A large number of informal workers, estimated at about90% of the total workforce, who do not contribute to Social Security and National Insurance Trust (SSNIT)Pension Scheme – rendering them vulnerable in old Age – are being systematically organised into the mainstream formal sector of the economy.
The issue of job insecurity for informal sector workers has been an intractable one for decades, due to the myriad of factors organised labour finds itself confronted by. In the mid-1960s, the Trade Union Congress (TUC) urged all its affiliates to endeavour to organise the informal workers based on its research showing that segment of the economy has a low level of organisation – but this aim has not seen any significant impact up till now.
Responding to questions by journalists in Accra, the General Secretary of the Industrial and Commercial Workers Union (ICU), Mr. Solomon Kotei, said his outfit has for some time now embarked on vigorous moves to unionise over 25,000 workers in this sector, so that they can contribute to the SSNIT pension scheme and other benefits their counterparts in the formal sector enjoy.
The over-25,000 workers, he explained – including the Ghana Hairdressers and Beauticians Association; Batik producers; Accra Markets Workers; Barbering and Drinking Bar Operators – are also being organised into the formal sector.
The ICU General Secretary explained that unlike the formal sector which can easily be reached, the informal workers are liberally spread across the country, some in rural agriculture, petty traders, services sector workers etc. which is not cost-effective to undertake – yet the ICU is making headway in bringing many workers in this sector onboard.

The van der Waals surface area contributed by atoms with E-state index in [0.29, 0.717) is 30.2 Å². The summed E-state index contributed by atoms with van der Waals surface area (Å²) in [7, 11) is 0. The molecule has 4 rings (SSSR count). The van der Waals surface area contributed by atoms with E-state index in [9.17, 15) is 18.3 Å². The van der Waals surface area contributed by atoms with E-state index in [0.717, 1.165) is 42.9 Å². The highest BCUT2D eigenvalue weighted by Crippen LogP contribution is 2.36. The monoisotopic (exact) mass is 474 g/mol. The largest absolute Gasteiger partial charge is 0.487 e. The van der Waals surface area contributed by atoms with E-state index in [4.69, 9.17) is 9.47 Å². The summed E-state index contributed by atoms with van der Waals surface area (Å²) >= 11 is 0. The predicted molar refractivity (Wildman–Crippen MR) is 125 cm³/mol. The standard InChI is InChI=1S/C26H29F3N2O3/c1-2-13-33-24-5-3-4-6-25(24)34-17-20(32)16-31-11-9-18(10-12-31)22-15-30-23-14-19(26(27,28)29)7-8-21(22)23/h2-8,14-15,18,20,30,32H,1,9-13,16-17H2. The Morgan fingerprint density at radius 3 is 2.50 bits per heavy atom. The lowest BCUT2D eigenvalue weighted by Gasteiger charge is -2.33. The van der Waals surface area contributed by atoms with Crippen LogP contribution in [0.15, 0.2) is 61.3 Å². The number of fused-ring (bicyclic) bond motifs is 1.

Mr. Kotei said the Registrar-General should endeavour to capture a huge number of businesses in the economy that are not registered and enable Organised Labour to lead a crusade to get these workers unionised so as to ensure industrial harmony and productivity.
He said under the constitution and labour laws, every worker has the right to form or join any association of his choice without any fear for his job security and old-age era. One major factor, he said, that has been an obstacle to unionisation of workers – especially in some private foreign companies – is the mindset of the employers that once the workers are unionised and they may have bargaining power, the company’s overhead costs may hike as a result of payments for some fringe benefits as well as SSNIT dues: and, also, the leaders of these unions would become a part of the decision-making process in their companies.
Mr. Kotei said despite the relatively robust legal framework governing employment in the country, many informal workers continue to suffer discrimination, unlawful termination of appointment and low wages – and sometimes even physical abuse by their employers; and hence urged the National Labour Commission (NLC) to act swiftly and decisively whenever some of these cases are reported to it.
The Attorney General’s Department should also impose stiffer punishments on any employer who abuses the rights of any worker. Mr. Kotei said ICU has now been able to reach out to tertiary institutions in the country to sensitise their students on the relevance of forming or joining unions after graduation. ICU, he said, now has offices in all the 16 regions to enhance its activities.